News & Event
On June 28th at the Lyman Allyn Art Museum in New London, more than 50 people gathered to learn together about trends and opportunities in animal welfare, one of the Community Foundation of Eastern Connecticut’s four strategic pillars and an area of high interest among community members and donors.
A distinguished panel of experts weighed in on the progress made in advancing the welfare of companion animals over the last 30 years and how the landscape of animal welfare is changing in New England. Their observations spurred productive discussion around successes in saving animals’ lives and keeping people and pets together. The engaged group identified opportunities for change and what can be done together to continue improving the welfare of animals.
Susan Linker, CEO, Our Companions Animal Rescue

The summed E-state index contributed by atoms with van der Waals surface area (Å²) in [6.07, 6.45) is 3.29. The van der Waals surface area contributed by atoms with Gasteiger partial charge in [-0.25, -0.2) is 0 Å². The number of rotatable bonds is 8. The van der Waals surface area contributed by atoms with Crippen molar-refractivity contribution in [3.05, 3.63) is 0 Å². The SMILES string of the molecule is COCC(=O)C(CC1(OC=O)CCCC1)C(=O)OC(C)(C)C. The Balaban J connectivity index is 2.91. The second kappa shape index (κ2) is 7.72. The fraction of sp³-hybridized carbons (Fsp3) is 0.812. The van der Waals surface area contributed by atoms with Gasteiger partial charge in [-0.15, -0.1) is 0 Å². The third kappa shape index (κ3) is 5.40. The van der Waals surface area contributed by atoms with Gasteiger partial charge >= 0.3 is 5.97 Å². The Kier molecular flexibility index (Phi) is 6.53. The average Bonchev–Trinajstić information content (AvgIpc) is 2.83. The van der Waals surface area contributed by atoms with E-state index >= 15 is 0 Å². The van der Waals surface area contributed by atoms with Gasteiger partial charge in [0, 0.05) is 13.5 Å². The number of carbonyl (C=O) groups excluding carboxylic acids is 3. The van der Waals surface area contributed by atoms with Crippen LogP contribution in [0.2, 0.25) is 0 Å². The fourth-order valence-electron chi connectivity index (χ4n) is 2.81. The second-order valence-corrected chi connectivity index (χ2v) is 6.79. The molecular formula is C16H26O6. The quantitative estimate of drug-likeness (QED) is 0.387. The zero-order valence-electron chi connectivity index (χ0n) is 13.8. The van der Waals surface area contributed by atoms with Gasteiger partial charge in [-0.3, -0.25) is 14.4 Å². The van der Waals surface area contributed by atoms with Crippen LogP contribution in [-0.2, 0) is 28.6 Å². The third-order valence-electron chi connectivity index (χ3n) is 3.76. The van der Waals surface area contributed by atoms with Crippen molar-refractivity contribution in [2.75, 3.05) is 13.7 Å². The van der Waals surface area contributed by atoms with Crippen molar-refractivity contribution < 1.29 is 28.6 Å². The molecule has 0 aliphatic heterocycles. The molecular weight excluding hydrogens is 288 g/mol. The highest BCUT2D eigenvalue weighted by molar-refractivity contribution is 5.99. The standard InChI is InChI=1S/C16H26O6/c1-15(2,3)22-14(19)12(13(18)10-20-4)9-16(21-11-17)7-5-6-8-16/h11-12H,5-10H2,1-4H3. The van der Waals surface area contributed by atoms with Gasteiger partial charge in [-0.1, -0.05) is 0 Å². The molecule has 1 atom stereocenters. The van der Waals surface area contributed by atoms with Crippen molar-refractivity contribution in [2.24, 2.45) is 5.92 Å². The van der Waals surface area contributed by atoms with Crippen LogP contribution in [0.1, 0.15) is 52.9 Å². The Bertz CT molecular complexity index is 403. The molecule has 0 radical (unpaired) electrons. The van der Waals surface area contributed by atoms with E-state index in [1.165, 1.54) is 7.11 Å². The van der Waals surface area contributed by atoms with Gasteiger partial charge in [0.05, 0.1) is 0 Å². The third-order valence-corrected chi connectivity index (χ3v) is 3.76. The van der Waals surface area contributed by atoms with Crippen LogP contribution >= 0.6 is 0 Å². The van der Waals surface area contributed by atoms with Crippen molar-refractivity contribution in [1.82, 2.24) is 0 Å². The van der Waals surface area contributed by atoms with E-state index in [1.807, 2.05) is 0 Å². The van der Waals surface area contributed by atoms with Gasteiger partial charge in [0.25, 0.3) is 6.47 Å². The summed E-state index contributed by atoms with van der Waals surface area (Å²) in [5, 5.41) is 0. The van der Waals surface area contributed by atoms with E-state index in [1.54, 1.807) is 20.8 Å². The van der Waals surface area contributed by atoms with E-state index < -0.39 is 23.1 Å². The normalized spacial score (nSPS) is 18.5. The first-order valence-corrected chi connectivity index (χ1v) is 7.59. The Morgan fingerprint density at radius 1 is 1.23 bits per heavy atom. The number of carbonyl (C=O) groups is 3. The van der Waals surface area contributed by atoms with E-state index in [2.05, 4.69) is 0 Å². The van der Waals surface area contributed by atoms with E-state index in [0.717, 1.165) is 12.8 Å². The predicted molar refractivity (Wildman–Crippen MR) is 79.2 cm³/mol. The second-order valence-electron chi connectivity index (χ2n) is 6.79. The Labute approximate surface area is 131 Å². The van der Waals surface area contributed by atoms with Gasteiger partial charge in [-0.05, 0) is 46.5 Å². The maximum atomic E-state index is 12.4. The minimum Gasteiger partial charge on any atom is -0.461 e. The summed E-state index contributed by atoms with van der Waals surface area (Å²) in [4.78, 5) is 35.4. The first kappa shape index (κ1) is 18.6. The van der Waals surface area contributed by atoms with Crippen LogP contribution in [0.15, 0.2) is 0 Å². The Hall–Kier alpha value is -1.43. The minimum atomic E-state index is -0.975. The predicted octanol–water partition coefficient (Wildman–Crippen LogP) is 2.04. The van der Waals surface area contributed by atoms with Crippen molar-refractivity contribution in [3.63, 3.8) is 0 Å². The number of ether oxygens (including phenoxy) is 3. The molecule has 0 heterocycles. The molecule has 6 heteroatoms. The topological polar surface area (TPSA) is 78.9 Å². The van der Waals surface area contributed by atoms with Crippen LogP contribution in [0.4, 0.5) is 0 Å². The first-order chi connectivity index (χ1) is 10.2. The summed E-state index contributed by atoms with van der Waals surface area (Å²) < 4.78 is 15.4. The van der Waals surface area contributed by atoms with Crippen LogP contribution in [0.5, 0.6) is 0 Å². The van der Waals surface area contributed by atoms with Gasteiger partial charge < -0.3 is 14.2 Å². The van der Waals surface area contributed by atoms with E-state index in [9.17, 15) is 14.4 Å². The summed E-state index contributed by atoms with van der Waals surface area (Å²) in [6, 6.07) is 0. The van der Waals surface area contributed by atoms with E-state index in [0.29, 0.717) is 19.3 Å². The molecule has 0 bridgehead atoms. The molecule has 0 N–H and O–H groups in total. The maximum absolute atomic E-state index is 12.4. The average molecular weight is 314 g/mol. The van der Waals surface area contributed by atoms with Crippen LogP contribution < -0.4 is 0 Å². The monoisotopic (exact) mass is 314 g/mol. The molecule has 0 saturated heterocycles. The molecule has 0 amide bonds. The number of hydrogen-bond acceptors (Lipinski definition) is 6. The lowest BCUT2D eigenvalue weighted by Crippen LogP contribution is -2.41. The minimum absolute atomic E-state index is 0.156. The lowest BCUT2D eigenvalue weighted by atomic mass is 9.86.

Christine Puskaric, DVM, Compassionate Care Veterinary Hospital
Diana Urban, CT State Representative and animal welfare activist
Gordon Willard, Executive Director Connecticut Humane Society
Spay-neuter efforts since the '80s have been successful in curbing the overpopulation of dogs to the point that in the Northeast there is an under-supply of dogs ready for adoption as family pets.
The current system and safety net for animals needs more support and resources.
Education and Laws
Although state lawmakers and animal activists have achieved several key legislative wins such as pet shop laws, Desmond’s Law and tethering laws, the current laws are not widely known.
Local animal welfare efforts need to continue to focus on keeping pets in current loving homes and increase the chances of adoption for rescues through spay/neuter and vet care programs, expanding animal welfare education and resources, and increasing advocacy efforts.
In the words of our expert panelists:
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